Japan Guide & Information Japan Guide & Information

UPDATE | April 15, 2021

Japanese lifestyle series 2nd | Be careful! Japanese garbage dump

Garbage disposal rules vary from country to country. For example, there are countries where you can put out burnable garbage and non-burnable garbage together, but in Japan it violates the rules. It must be sorted according to the type of garbage. If you don't divide it, the garbage truck may not bring it with you.

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● There are rules on how to dispose of garbage in Japan!

First and foremost, in Japan, you have to separate burnable garbage and non-burnable garbage. Then you need to throw away PET bottles, bottles, glass and cardboard separately.


Also, the day of the week to dispose of the separated garbage depends on the area where you live. It is often written on a leaflet near the entrance of the condominium, but if not, ask the condominium manager or management company.


Be aware of the garbage rules in the area where your school is located. Most schools will teach you at the admissions briefing, but if you don't understand, ask your teacher.


Garbage will not be collected if it is thrown away without observing the rules. In addition, you will be warned by the apartment you live in, and if you continue to do so many times, you may not be able to live in that apartment. When you decide where to live in Japan, first check the garbage separation so that you don't make a mistake!


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● It is NG to throw away PET bottles and cans containing drinks

It is also a violation of the rules in Japan to throw away PET bottles and cans with drinks in them. Please drink all and then throw it away. When drinks come out of PET bottles and cans, the garbage bags get dirty and cause trouble for many people.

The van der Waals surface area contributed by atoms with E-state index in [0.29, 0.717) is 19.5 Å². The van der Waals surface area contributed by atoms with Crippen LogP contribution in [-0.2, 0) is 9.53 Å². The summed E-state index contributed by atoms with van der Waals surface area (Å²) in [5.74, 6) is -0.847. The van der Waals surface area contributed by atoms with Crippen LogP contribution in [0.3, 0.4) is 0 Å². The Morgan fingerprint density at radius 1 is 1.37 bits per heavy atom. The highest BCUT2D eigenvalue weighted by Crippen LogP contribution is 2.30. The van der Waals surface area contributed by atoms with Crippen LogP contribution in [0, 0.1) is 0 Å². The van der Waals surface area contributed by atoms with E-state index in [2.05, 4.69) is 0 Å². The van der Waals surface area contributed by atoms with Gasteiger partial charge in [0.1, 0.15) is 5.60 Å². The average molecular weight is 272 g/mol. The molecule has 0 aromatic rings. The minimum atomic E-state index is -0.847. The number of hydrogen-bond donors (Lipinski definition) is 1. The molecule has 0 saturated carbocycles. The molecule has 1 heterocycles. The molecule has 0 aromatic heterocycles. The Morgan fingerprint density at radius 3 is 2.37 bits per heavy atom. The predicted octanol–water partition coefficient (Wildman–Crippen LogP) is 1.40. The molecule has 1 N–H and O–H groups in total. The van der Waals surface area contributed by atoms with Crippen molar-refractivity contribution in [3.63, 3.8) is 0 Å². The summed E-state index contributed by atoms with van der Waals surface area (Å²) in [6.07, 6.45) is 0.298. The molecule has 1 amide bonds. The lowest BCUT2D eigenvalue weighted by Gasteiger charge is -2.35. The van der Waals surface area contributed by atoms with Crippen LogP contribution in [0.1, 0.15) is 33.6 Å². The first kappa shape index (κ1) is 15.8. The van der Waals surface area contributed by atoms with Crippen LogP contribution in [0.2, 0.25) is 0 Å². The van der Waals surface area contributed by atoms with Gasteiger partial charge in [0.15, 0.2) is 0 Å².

When throwing away your lunch, make sure there is no liquid such as soup inside. It's not a good idea to flush the soup down the toilet and throw it away, so it's a good idea to make or buy as much as you can drink.


● Pay attention to the time and place to dispose of garbage

In Japan, the time and place to put out garbage is fixed. As for the time of day, it depends on the area where you live. When you ask the ward office or city office, you will often be asked to "throw away the trash in the morning."


Some may wonder, "Why do you have a fixed time to put out the trash?" The reason is that crows who find food in the trash that goes out break the trash bag and scatter the trash. Crows are smart, so it is dangerous because they may gather around you on the day you take out the trash.


In addition, animals such as wild boars may aim for garbage near the mountains. Not only does the area around the apartment where you live get dirty, but someone can get injured, so the time to throw away the trash is often set as a rule.


If you forget to put out the trash in the morning, take some measures such as putting it out on the next collection day.


● Pay money when you put out large trash such as furniture

Do not put large trash such as refrigerators, desks, and chairs in the trash area of your apartment without saying anything. Don't move with it left. Please contact each local government in advance and tell them that you will dispose of oversized garbage.


For example, in the case of Shinjuku-ku, Tokyo, there is a "Oversized Garbage Reception Center" where you can apply online or by phone.


The price of oversized garbage varies depending on what you throw away. This also depends on the area where you live, so check the homepage of the local government.


● Let's live with good manners

Some may think that "Japan has many rules for dumping garbage and it is troublesome." However, in order to live in Japan, it is important to know the rules and manners. If you make a mistake, it may cause trouble with your neighbors.


In particular, garbage disposal is often different between Japan and other countries. Also, even in the same Japan, the rules change depending on the region. Let's check as soon as you decide where to live.


■ Recommended for those who read this article

Japanese lifestyle series 1st | Transportation rules are different from foreign countries! ??

[Life in Japan] Preparing to move for a new life

The person who wrote this article

Rio Wakabayashi

Free writer who likes reading. Born and raised in Osaka and moved to Tokyo in 2010. He writes articles, book reviews, and columns. Currently, while writing, she teaches Japanese to foreigners at a Japanese language school in Tokyo.

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